Draft Review: Larry Fitzgerald

The NFL's third all-time leading receiver

GOSSELIN DRAFT ANALYSIS: Larry Fitzgerald spent his first year out of high school at a prep school, then went to Pitt. He played only two seasons there but, because he was three years out of high school, he was eligible to apply for the NFL draft after only his sophomore season. There was no reason to return to the college game. Fitzgerald started both of his seasons at Pitt and won the Biletnikoff Award as the best receiver in college football in 2003. He led the NCAA in receiving that season with 92 catches or 1,642 yards and 22 touchdowns. He also set an NCAA record by catching a TD pass in 18 consecutive games and broke another record for catches by a sophomore (held by Randy Moss). Fitzgerald then measured a shade under 6-3 at the NFL combine, running a 4.47 40 at 225 pounds. Gosselin surveyed 23 NFL teams the week of the 2004 draft and 15 of them rated Roy Williams of Texas the best wide receiver on the board. The other eight picked Fitzgerald. Gosselin rated Fitzgerald as the second-best wideout in the 2004 draft behind Williams and pegged him No. 5 on his Top 100 board. The Arizona Cardinals selected Fitzgerald with the third overall choice. Then Arizona coach Dennis Green previously had been the head coach of the Minnesota Vikings, where Fitzgerald had served as a ball boy in training camp.

Here are comments on Fitzgerald from 11 talent evaluators leading up to his 2001 NFL draft:

Scout: Not as physical as his size would indicate. When he catches inside routes and slants he gets tackled. Doesn’t fight for extra yards or break tackles. Can’t separate from press (coverage) because he lacks quickness.

Scout II: The whole is not equal to the sum of its parts. The bottom line is he’s better than the breakdown of his speed, route-running and versus press. He must have the strongest hands in the world because he makes catches where he shouldn’t make them. Just has that knack.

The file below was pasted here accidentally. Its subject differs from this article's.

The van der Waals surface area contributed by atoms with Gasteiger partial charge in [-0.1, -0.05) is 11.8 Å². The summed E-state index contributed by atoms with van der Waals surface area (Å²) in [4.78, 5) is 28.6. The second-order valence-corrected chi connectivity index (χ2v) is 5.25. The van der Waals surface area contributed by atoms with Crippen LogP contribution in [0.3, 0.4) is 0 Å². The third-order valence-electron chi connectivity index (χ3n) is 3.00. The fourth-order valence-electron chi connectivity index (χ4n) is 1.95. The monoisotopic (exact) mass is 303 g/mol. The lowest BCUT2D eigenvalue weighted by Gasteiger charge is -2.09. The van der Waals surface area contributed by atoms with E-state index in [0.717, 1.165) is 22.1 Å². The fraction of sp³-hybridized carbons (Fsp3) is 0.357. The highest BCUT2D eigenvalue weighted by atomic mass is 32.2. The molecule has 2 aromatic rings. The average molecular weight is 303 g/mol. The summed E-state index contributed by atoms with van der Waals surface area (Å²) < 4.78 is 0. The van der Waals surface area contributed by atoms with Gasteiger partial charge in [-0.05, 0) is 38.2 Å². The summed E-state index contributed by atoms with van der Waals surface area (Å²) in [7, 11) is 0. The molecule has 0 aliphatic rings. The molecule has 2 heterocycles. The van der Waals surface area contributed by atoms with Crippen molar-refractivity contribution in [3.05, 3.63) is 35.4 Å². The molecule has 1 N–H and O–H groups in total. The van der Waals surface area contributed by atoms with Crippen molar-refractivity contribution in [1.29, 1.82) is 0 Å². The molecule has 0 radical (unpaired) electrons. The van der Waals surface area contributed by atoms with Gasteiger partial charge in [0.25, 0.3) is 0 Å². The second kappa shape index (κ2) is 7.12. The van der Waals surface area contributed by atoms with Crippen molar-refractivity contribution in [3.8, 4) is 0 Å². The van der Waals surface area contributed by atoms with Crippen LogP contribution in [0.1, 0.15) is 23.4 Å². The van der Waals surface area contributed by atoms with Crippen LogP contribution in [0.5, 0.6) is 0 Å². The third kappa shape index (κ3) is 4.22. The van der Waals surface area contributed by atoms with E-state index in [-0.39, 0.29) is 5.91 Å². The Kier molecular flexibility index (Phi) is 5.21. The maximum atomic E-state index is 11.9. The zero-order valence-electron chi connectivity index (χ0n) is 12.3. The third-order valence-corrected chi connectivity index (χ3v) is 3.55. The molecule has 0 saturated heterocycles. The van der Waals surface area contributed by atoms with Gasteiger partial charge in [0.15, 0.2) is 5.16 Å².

Receivers coach: Problem with bumps. No sense of urgency. I was disappointed in his tape. My #4 receiver.

Receivers coach II: The complete wide receiver. He catches everything in the neighborhood. But how much better can he get? Very strong and football smart. But he’s limited by his speed and quickness. Similar to Anquan Boldin.

Receivers coach III: #1 wide receiver. Has a unique ability to make plays in traffic and that goes a long way in this league.

Personnel director: Great routes, great concentration, great body control. He’ll bump (defender) and turn his body just before the ball gets there.

Personnel director II: Can’t get away from anyone (defenders). Media darling.

Personnel director III: Great hands and a nice feel for the game with a nice change of speeds.

Offensive coordinator: A faster Cris Carter. Catches everything.

Head coach: #1 receiver in draft. He’s similar to Michael Irvin in terms of his football mentality. Big, strong, tough and will block downfield but could be more physical. More complete a wide receiver than Roy Williams, just not as flashy.

General manager: Great player. He’ll run in the mid 4.5s.

HALL OF FAME RESUME: Only one wide receiver in NFL history caught more career passes than Fitzgerald – Hall of Famer Jerry Rice. Fitzgerald has 1,432 receptions for 17,492 yards and 121 touchdowns. He has been voted to the Pro Bowl 11 times and was named to both the 2010 all-decade team and the NFL’s 100th anniversary team. He led the NFL in receiving twice and also won the Walter Payton Man of the Year Award in 2016 for his contributions on and off the field. In 2008, when Fitzgerald reached his only Super Bowl, he set NFL records for receptions (30) and yards (546) in a post-season. He caught seven passes for 127 yards and two touchdowns in a losing effort against Pittsburgh in that Super Bowl. Fitzgerald has played 17 seasons before retiring in 2021. He won’t have to wait long for his bust when he becomes eligible for the Hall of Fame.

EDITOR’S NOTE: Rick Gosselin spent 20 years as the NFL columnist for the Dallas Morning News, including 20 offseasons studying and researching prospects for the NFL draft. He didn’t watch any tape – he was a writer, not a scout – but he talked to the men who did watch tape. He built a network of NFL general managers, head coaches, personnel directors, scouts and assistant coaches from all 32 teams who would share with him their analyses of players. Gosselin used their insights to build his own draft board, Top 100 board and mock drafts. For 10 consecutive years he had the best Top 100 board in the country (2001-10), according to the Huddle Report, and three times he produced the best mock draft. Gosselin resurrected his college scouting reports here for a look back at how NFL talent evaluators viewed the top draft prospects coming out of college. 

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